Roman Carnival Overture, op. 9

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        Of all of the major composers of the nineteenth century, Hector Berlioz is perhaps the most personally interesting. What a vivacious, unique individual he was, both in his life and in his music. And, perhaps most refreshing--for one who lived such an intense and varied existence--on the whole he suffered from few pathologies in his behavior and personality. He was intense and impassioned in his pursuit of the composition of music that reflected his literary interests, his interaction with his physical surroundings, and his deeply-felt emotions. He was not a virtuoso performer (playing the flute and the guitar only passably), his early musical training having been derived largely from the study of harmony books. However—and it is a major informing aspect of his intellect—he was a man of literature. He read widely and with sophistication from an early age, and later become one of the most important music critics and general authors in music of all time. Over a half dozen or more of his major works derive from some important connection with Shakespeare; he married the most important Shakespearian actress of the time, and composed his Symphonie fantastique as a response to his hopeless infatuation with her (the marriage didn’t work out). Characteristically, he never actually set any of Shakespeare’s words to music—they were an inspiration, only. And the same should be said of his music, which is filled with local color and the expertly-crafted atmospherics that were inspired by nature and culture.

        His early career was driven to some degree by his frustrating quest to win the prestigious Prix de Rome, which he finally won in 1830. Characteristically, having won, he dallied and resisted actually moving to Rome for the required residency there—he loathed Rome and Italian art and music. Of Rome wrote: “Rome is the most stupid and prosaic city I know . . . .” He did, however, love the Italian countryside, the sunshine, and the evocative legends and characters.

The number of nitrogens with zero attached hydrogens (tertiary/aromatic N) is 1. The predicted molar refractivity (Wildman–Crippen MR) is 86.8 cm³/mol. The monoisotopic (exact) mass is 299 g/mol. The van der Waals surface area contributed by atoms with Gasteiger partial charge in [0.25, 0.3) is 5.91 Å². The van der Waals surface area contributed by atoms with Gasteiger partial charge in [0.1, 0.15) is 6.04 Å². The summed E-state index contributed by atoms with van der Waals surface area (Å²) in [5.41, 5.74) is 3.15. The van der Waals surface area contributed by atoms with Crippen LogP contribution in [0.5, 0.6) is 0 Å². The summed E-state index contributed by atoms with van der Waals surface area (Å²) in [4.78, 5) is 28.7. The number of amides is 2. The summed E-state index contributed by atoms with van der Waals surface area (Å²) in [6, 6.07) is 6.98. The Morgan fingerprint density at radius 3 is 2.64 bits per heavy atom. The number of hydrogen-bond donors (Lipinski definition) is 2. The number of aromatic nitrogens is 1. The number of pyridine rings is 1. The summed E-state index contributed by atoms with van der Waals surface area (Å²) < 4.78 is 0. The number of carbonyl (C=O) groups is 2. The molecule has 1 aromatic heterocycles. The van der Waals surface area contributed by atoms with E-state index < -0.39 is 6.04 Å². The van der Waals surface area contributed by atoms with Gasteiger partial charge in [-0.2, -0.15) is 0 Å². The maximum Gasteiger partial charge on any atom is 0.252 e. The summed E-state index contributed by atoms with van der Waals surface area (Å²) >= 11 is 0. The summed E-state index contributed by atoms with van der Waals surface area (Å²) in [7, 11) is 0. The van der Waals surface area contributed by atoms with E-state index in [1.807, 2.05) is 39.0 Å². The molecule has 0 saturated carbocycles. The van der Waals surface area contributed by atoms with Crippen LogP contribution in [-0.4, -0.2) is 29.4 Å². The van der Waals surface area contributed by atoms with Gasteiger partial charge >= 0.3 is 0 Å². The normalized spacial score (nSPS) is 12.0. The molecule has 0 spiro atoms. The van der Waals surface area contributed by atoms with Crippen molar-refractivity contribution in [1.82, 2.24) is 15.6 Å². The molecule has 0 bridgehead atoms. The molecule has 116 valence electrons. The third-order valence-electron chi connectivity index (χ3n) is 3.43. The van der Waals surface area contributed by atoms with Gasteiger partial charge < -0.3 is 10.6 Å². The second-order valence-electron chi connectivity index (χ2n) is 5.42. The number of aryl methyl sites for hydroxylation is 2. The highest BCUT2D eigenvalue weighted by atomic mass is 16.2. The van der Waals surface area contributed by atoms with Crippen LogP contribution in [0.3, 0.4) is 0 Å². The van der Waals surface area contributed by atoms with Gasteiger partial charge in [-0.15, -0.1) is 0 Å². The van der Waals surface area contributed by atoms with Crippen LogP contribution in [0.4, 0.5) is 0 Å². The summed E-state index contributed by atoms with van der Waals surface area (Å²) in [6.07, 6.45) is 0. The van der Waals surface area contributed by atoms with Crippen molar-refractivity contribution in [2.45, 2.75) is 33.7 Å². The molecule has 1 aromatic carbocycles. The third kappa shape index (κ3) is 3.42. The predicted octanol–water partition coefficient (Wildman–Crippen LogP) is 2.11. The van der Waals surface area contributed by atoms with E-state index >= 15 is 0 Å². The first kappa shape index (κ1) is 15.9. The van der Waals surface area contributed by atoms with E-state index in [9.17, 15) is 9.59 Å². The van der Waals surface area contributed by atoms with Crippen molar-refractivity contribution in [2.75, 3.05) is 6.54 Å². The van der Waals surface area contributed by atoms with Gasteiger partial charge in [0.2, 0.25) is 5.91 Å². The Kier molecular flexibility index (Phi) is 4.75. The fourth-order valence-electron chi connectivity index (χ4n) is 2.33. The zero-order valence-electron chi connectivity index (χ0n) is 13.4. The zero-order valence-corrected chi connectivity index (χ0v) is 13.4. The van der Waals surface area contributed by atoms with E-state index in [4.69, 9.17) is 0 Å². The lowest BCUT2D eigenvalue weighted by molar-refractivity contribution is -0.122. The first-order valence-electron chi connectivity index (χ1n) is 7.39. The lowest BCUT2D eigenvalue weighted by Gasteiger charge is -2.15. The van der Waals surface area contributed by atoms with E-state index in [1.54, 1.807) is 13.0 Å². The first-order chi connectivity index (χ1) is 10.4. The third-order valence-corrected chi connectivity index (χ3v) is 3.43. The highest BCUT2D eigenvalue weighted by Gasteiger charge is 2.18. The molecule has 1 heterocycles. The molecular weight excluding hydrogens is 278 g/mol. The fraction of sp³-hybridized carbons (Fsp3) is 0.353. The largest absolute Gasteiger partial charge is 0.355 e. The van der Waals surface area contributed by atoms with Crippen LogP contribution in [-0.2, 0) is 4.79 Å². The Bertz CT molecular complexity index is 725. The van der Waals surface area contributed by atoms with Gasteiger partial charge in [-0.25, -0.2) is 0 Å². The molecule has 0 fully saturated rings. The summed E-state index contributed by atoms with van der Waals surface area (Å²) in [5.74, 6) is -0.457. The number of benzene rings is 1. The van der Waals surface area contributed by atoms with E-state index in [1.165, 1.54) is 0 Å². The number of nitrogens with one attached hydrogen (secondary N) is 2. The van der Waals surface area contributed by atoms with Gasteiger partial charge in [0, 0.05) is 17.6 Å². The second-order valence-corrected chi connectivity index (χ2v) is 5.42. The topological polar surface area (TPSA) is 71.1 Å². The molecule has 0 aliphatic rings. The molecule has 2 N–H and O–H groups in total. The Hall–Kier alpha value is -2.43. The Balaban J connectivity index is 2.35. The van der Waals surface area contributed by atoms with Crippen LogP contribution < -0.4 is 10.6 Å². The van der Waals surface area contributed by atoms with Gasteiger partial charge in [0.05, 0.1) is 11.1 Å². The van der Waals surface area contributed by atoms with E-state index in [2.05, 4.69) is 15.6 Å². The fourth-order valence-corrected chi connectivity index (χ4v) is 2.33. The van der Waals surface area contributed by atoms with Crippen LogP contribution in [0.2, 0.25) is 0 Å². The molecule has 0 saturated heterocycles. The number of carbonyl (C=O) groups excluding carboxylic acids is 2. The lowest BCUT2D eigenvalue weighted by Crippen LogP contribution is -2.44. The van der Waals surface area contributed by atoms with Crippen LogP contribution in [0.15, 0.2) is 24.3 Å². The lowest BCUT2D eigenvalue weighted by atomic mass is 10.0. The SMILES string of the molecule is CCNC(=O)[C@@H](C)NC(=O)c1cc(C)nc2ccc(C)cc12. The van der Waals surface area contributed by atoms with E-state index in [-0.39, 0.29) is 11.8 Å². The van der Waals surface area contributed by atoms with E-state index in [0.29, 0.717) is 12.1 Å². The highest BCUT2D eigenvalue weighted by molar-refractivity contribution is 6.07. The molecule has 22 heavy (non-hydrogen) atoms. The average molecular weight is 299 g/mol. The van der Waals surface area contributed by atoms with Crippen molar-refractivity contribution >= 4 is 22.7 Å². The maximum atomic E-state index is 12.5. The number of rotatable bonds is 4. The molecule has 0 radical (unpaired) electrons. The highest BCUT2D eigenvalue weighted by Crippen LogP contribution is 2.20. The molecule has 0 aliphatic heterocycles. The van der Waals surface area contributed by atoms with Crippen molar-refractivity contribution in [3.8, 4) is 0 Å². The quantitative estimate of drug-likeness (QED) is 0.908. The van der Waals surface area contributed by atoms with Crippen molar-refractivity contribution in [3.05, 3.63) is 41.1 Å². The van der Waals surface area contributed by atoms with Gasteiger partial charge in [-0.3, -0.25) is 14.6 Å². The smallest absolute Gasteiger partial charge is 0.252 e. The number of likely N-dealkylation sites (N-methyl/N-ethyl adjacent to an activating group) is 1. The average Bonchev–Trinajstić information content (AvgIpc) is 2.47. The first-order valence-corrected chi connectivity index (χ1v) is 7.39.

While a successful composer in many genres, he always sought ultimate recognition as a composer of opera, but notwithstanding his skill in that genre his five operas never quite brought him the acclaim he deserved. And that is certainly true of his 1838 opera based upon the life of the great Renaissance artist, Benvenuto Cellini. For various reasons, it failed to please the directors and audience at the Opéra, and it was withdrawn. But it was a rip-roaring affair, full of brilliant music, masterful and exciting writing for the orchestra, and a general vivacious variety of almost everything. It was from this stimulating work whose elements, reworked, produced the Roman Carnival Overture six years later in 1844.

        The traditional saturnine carnival of catholic countries that ends with Lent (we’ve got Mardi gras in Mobile and New Orleans) was quite renowned in the 19th century; the New York Times even had a special article on it in February 1874 that marveled at the mad rush of horses driven down the Via del Corso at the end of each day’s revelry. Atmospherics driven by Berlioz’s Roman memories infuse his overture, starting with the opening lick taken from the brilliant salterello of the opera. But, we only get a taste of it before mysterious sustained tones interrupt it set up the sonorous slow theme in the English horn. This memorable tune is the “love” duet from the first act of the opera. After various treatments of the tune some little “dust devils” of scales in the woodwinds announce the re-appearance of the fast salterello, of which we heard just a taste at the very beginning. It doesn’t go away, now, and carries us triumphantly along—although from time to time Berlioz teases us with brief allusions to the slow theme in the midst of the revelry. The sparkling Italian dance rushes headlong, as only Berlioz can drive an orchestra, ending with paint-peeling passages in the brass.

--Wm. E. Runyan

© 2015 William E. Runyan